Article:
If I take a look at Scoop today, I can see an article about the lowering of the cash rate in New Zealand. A simple Google search turns up this article by One News, this one by Stuff and this one by Radio New Zealand and this one by 3News, all of whom have used the Scoop article as a back ground to writing their own pieces. This is not necessarily a bad thing, but it can make it too easy for a journalist to repackage a piece of writing for their own paper without doing some necessary fact checking and research to ensure it is a quality piece of news as opposed to churnalism.


The general public, we have far more tools at our disposal to fact check the news for ourselves. We are able to research the original sources, google images and read widely on a subject all from the comfort of our own homes. If we critique the news in this way, we can ourselves be part of society contributing to the conversation in what a sociologist called Habermas called the public sphere and maybe becoming a part of the fourth estate ourselves.

(I used photos of the scrap quilt I finished this week because the media is like a whole lot of little snippets of information presented to us, while sometimes a much greater story is behind it. Also, you know, quilt pictures make anything seems more interesting in my humble opinion!!)

4 comments:

  1. I love that you used the snippets quilt to illustrate your piece. Snippets of information is a subject all by itself. Wil it be part of your series? Yes, people do have the tools to fact check and look deeper into a story...but do many actually do that? It seems to me that with FaceBook, people are getting their information in single sentance bytes, with psudo facts mixed in with the real. I may post a link to a CBC news article, and the person (or next 10 people) will share/re-post some "fact" that is actually a statement containing zero backup source. And both seem to be accepted at face value. In fact, more people seem to comment on the psudo news than the actual news! I wonder if the fact that the media is required to present the news in smaller and smaller tidbits has also resulted in the dumbing down of the audience/readership?

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  2. Oh, and I meant to say how much I like the quilt, too, lol! Is it a "slab" quilt from the Sunday Morning Quilts book? AND I love the photos. The children really add a great element. :)

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  3. Thanks, Deb. What I really like about the quilts and the children is that they're real, in a way that the media psuedoworld isn't. That's for me the more powerful point about what individual members of the public can add to what John Dewey called the 'great conversation' or what Habermas was angling towards. Press releases reworked look more and more inauthentic and managed. Except that the public disaggregate into individuals weaving things together in their own ways. The idea of the fourth estate was great as a kind of accountability idea, but was also pretty patrician still, because it was about the newspaper editors joining the bishops, the MPs and the Lords. When Victorian essayists such as Macauley JS Mill wrote about the power of the press like this, they were looking to the press to be a better way to connect the rulers to those they ruled. I think the challenge of news media these days is - as your quilts beautifully show the way with - to link things up in new ways, which aren't so dependent on those who produce the information subsidy of media releases, and which can dodge some of those pressures you talk about, maybe by including more citizen or civil society voice. I like what Nita says about getting away from those tidbits and the relationships that asks people to have with news media and public debate. So quite a comprehensive set of news media issues you raise in the blog post - good decision to start by thinking about how far the fourth estate idea gets us these days. Donald (the lecturer)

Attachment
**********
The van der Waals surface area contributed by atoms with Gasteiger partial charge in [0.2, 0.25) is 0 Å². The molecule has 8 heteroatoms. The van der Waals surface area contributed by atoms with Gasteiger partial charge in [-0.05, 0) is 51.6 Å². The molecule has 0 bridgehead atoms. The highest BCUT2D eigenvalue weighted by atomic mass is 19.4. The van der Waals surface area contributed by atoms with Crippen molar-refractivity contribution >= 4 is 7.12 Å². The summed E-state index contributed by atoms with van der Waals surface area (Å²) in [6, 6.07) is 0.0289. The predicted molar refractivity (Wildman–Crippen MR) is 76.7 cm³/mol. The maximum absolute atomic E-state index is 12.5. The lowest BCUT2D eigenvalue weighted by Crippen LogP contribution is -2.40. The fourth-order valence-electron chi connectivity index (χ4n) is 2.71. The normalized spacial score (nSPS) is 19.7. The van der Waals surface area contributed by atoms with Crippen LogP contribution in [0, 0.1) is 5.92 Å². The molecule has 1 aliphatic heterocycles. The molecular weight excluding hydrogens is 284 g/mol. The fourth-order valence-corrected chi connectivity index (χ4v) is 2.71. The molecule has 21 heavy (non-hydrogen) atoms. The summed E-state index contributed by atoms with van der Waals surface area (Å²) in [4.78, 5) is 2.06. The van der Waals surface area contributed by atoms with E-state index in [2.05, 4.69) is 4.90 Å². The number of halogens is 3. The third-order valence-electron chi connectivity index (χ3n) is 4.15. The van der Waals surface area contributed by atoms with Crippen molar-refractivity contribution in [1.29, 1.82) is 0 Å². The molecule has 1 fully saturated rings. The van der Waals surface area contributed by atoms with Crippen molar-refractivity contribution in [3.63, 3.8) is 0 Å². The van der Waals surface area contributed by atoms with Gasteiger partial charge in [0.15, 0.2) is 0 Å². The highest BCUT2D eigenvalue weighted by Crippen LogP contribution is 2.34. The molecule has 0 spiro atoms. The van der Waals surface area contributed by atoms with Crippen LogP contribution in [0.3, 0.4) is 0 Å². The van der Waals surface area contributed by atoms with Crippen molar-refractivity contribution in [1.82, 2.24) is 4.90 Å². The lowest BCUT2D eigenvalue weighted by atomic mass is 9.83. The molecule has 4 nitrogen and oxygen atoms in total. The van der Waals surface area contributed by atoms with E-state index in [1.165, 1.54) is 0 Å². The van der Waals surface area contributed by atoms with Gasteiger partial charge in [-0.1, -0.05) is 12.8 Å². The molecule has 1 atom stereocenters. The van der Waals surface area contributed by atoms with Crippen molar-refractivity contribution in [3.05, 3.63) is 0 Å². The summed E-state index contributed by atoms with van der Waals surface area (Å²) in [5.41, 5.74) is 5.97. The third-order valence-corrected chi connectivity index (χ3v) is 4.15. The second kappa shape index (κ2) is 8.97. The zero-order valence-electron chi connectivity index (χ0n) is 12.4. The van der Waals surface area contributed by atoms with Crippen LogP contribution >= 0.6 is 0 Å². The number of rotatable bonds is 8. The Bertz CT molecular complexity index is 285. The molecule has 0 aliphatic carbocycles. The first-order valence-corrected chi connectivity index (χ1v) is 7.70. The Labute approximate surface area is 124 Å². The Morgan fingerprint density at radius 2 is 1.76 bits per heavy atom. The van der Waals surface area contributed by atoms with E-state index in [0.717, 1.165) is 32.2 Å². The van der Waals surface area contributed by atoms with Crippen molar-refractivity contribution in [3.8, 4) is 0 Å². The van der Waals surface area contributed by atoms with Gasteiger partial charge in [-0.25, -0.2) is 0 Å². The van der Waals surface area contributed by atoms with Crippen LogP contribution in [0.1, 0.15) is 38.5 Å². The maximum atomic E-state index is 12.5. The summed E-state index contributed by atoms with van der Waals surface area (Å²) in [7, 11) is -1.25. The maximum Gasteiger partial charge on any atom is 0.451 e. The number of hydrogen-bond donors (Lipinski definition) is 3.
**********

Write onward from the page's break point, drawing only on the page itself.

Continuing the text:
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  4. Love that you're getting to write blog posts in place of essays! (I wonder if I could try that...)

    Have you seen Sean Scanlon's interviews with journalists about reporting on the earthquakes? Some of them had some really interesting things to say about what happens when the media world intersects with the real world. We just recently made them publicly available through CEISMIC: http://www.ceismic.org.nz/news/telling-their-stories

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Thanks so much for dropping by. I love to hear from you and I want you to know that I really appreciate each comment!!